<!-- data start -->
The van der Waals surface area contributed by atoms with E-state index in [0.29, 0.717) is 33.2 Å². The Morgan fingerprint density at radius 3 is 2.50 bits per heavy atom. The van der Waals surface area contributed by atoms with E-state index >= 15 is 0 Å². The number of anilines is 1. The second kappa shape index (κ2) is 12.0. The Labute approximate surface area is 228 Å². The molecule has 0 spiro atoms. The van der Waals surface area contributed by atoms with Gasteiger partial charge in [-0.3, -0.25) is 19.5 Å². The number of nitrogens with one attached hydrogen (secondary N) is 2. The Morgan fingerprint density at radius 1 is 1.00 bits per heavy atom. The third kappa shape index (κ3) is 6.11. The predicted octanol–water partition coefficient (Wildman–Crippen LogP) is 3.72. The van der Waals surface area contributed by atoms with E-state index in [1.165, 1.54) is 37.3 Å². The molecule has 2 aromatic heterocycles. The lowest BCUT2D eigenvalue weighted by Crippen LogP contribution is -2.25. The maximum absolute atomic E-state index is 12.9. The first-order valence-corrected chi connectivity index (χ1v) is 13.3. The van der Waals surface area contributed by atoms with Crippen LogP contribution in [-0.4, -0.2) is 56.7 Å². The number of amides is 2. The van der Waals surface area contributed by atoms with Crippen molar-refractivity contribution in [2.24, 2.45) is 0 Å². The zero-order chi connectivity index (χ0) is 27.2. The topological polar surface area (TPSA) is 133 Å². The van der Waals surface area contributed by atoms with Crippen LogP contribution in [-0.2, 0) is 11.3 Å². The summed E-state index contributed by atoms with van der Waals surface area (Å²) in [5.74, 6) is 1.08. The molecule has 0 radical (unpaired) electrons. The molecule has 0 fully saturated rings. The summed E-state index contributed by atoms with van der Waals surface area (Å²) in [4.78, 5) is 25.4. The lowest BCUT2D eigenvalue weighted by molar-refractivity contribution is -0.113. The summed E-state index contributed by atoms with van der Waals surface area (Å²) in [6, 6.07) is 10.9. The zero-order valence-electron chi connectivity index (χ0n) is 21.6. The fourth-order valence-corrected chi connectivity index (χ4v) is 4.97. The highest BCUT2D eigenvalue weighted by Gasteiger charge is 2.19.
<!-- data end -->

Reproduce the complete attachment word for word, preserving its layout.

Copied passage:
The van der Waals surface area contributed by atoms with E-state index in [0.29, 0.717) is 33.2 Å². The Morgan fingerprint density at radius 3 is 2.50 bits per heavy atom. The van der Waals surface area contributed by atoms with E-state index >= 15 is 0 Å². The number of anilines is 1. The second kappa shape index (κ2) is 12.0. The Labute approximate surface area is 228 Å². The molecule has 0 spiro atoms. The van der Waals surface area contributed by atoms with Gasteiger partial charge in [-0.3, -0.25) is 19.5 Å². The number of nitrogens with one attached hydrogen (secondary N) is 2. The Morgan fingerprint density at radius 1 is 1.00 bits per heavy atom. The third kappa shape index (κ3) is 6.11. The predicted octanol–water partition coefficient (Wildman–Crippen LogP) is 3.72. The van der Waals surface area contributed by atoms with E-state index in [1.165, 1.54) is 37.3 Å². The molecule has 2 aromatic heterocycles. The lowest BCUT2D eigenvalue weighted by Crippen LogP contribution is -2.25. The maximum absolute atomic E-state index is 12.9. The first-order valence-corrected chi connectivity index (χ1v) is 13.3. The van der Waals surface area contributed by atoms with Crippen LogP contribution in [-0.4, -0.2) is 56.7 Å². The number of amides is 2. The van der Waals surface area contributed by atoms with Crippen molar-refractivity contribution in [2.24, 2.45) is 0 Å². The zero-order chi connectivity index (χ0) is 27.2. The topological polar surface area (TPSA) is 133 Å². The van der Waals surface area contributed by atoms with Crippen LogP contribution in [-0.2, 0) is 11.3 Å². The summed E-state index contributed by atoms with van der Waals surface area (Å²) in [5.74, 6) is 1.08. The molecule has 0 radical (unpaired) electrons. The molecule has 0 fully saturated rings. The summed E-state index contributed by atoms with van der Waals surface area (Å²) in [4.78, 5) is 25.4. The lowest BCUT2D eigenvalue weighted by molar-refractivity contribution is -0.113. The summed E-state index contributed by atoms with van der Waals surface area (Å²) in [6, 6.07) is 10.9. The zero-order valence-electron chi connectivity index (χ0n) is 21.6. The fourth-order valence-corrected chi connectivity index (χ4v) is 4.97. The highest BCUT2D eigenvalue weighted by Gasteiger charge is 2.19.